So far this week, negotiated cash fed cattle trade is steady to $1 lower on a live basis in Nebraska and the western Corn Belt at $107-$108/cwt., according to the Agricultural Marketing Service. Dressed sales are $1 lower in Nebraska at $169. Live sales in the Southern Plains are $1 lower at $108.
Cattle futures continued to weaken on Thursday, especially Feeder Cattle, as grain prices continued to strengthen.
Live Cattle futures closed an average of 58¢ lower.
Feeder Cattle futures closed an average of $1.17 lower (82¢ to $1.52 lower), except for 55¢ and 15¢ higher in the front two contracts.
Choice boxed beef cutout value was 60¢ lower Thursday afternoon at $210.54/cwt. Select was $2.38 lower at $196.89.
Corn futures closed 3¢ to 7¢ higher through the front four contracts and then mostly fractionally higher to 1¢ higher.
Soybean futures closed 3¢ to 6¢ higher through Mar ’21 and then mostly 1¢ to 2¢ lower.
Major U.S. financial indices softened Thursday. Pressure included resurgent COVID cases in Europe prompting renewed pandemic restrictions in some countries.
Also, weekly initial unemployment insurance claims of 898,000 reported by the U.S. Department of Labor was 53,000 more than the previous week and less robust than the trade expected.
The Dow Jones Industrial Average closed 19 points lower. The S&P 500 closed 5 points lower. The NASDAQ was down 54 points.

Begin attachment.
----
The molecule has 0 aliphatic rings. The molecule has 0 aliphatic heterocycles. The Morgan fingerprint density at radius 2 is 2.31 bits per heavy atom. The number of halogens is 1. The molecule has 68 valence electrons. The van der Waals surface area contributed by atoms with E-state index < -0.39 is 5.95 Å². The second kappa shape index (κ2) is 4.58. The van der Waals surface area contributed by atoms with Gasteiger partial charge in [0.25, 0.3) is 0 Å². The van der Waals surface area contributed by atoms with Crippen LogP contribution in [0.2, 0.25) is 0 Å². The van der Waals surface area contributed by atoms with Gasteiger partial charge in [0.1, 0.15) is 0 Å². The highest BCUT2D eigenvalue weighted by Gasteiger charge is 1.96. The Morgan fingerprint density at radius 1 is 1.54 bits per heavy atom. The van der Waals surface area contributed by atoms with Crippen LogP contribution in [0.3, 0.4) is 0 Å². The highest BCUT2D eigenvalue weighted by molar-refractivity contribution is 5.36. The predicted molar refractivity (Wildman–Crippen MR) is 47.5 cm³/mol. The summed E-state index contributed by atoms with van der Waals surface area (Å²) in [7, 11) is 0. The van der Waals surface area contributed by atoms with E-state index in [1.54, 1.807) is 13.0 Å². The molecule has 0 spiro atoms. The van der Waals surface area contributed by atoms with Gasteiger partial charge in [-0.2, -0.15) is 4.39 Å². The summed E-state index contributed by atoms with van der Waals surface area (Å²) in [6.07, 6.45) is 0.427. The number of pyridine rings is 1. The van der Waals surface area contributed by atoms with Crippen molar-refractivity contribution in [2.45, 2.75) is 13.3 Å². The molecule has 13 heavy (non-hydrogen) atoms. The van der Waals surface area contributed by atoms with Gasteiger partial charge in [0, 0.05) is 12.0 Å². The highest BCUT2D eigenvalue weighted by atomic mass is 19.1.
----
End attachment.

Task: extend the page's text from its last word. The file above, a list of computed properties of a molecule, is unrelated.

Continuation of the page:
“The current concern surrounding Alternative Marketing Arrangements (AMA e.g. formula/grid pricing) has more to do with lower cash prices received by producers due to market reactions to major market disruptions than the role of AMA’s role in thinly traded markets,” says Elliott Dennis, Extension livestock economist at the University of Nebraska-Lincoln, in the latest issue of In the Cattle Markets.
Dennis discusses the motivation behind recent legislative proposals that would mandate minimum levels of weekly cash trade.
“While both bills would bring increased negotiated cash price discovery and transparency in the feedlot-packer market interface, neither are likely to increase the cash price received by producers since they do not fundamentally change the supply of fed cattle nor the demand for wholesale beef,” Dennis explains. “Further, it is unlikely that if these bills were implemented prior to either the Holcomb Fire or COVID-19 it would have prevented the backlog in cattle, nor affected the demand for wholesale beef. If implemented, these policies would create additional transparency but potentially create increased costs and reduce profitability for the entire beef complex. Consistent with the economic theory of derived demand, the additional costs of these policies are likely to predominately be carried by the cow-calf industry.”
Although there are regional differences and periods when bid-the-grid selling increased, Dennis says there has been little overall average change in the percentage of negotiated cash sales since the beginning of the year.